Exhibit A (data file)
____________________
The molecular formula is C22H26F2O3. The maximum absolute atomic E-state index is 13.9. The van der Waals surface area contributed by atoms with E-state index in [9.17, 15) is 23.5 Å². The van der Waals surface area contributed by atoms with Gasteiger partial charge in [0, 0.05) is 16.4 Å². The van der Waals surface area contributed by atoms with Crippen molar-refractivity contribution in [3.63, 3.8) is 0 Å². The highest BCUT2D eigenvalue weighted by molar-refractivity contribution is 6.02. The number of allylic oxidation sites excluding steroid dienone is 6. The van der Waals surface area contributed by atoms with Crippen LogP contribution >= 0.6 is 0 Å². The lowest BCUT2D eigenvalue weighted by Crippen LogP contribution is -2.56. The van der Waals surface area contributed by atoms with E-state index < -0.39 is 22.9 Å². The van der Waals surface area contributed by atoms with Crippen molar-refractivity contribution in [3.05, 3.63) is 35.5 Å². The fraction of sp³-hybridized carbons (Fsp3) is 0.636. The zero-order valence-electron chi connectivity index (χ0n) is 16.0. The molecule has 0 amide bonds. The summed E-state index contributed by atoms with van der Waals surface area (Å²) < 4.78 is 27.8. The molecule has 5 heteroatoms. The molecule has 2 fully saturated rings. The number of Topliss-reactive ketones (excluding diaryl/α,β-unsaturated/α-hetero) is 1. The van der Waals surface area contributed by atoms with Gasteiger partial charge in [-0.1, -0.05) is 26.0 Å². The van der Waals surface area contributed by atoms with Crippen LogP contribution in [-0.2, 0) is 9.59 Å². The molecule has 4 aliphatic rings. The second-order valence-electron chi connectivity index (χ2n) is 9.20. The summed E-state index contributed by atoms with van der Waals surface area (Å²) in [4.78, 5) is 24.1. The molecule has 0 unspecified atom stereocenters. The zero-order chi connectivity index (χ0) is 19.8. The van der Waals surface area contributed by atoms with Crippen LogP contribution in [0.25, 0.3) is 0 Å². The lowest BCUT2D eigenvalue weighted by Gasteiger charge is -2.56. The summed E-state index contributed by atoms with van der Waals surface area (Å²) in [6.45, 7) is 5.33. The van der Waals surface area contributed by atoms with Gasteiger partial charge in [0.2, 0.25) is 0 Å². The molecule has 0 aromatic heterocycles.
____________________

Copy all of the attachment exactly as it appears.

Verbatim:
The molecular formula is C22H26F2O3. The maximum absolute atomic E-state index is 13.9. The van der Waals surface area contributed by atoms with E-state index in [9.17, 15) is 23.5 Å². The van der Waals surface area contributed by atoms with Gasteiger partial charge in [0, 0.05) is 16.4 Å². The van der Waals surface area contributed by atoms with Crippen molar-refractivity contribution in [3.63, 3.8) is 0 Å². The highest BCUT2D eigenvalue weighted by molar-refractivity contribution is 6.02. The number of allylic oxidation sites excluding steroid dienone is 6. The van der Waals surface area contributed by atoms with Crippen LogP contribution >= 0.6 is 0 Å². The lowest BCUT2D eigenvalue weighted by Crippen LogP contribution is -2.56. The van der Waals surface area contributed by atoms with E-state index < -0.39 is 22.9 Å². The van der Waals surface area contributed by atoms with Crippen molar-refractivity contribution in [3.05, 3.63) is 35.5 Å². The fraction of sp³-hybridized carbons (Fsp3) is 0.636. The zero-order valence-electron chi connectivity index (χ0n) is 16.0. The molecule has 0 amide bonds. The summed E-state index contributed by atoms with van der Waals surface area (Å²) < 4.78 is 27.8. The molecule has 5 heteroatoms. The molecule has 2 fully saturated rings. The number of Topliss-reactive ketones (excluding diaryl/α,β-unsaturated/α-hetero) is 1. The van der Waals surface area contributed by atoms with Gasteiger partial charge in [-0.1, -0.05) is 26.0 Å². The van der Waals surface area contributed by atoms with Crippen LogP contribution in [-0.2, 0) is 9.59 Å². The molecule has 4 aliphatic rings. The second-order valence-electron chi connectivity index (χ2n) is 9.20. The summed E-state index contributed by atoms with van der Waals surface area (Å²) in [4.78, 5) is 24.1. The molecule has 0 unspecified atom stereocenters. The zero-order chi connectivity index (χ0) is 19.8. The van der Waals surface area contributed by atoms with Crippen LogP contribution in [0.25, 0.3) is 0 Å². The lowest BCUT2D eigenvalue weighted by Gasteiger charge is -2.56. The summed E-state index contributed by atoms with van der Waals surface area (Å²) in [6.45, 7) is 5.33. The van der Waals surface area contributed by atoms with Gasteiger partial charge in [0.2, 0.25) is 0 Å². The molecule has 0 aromatic heterocycles.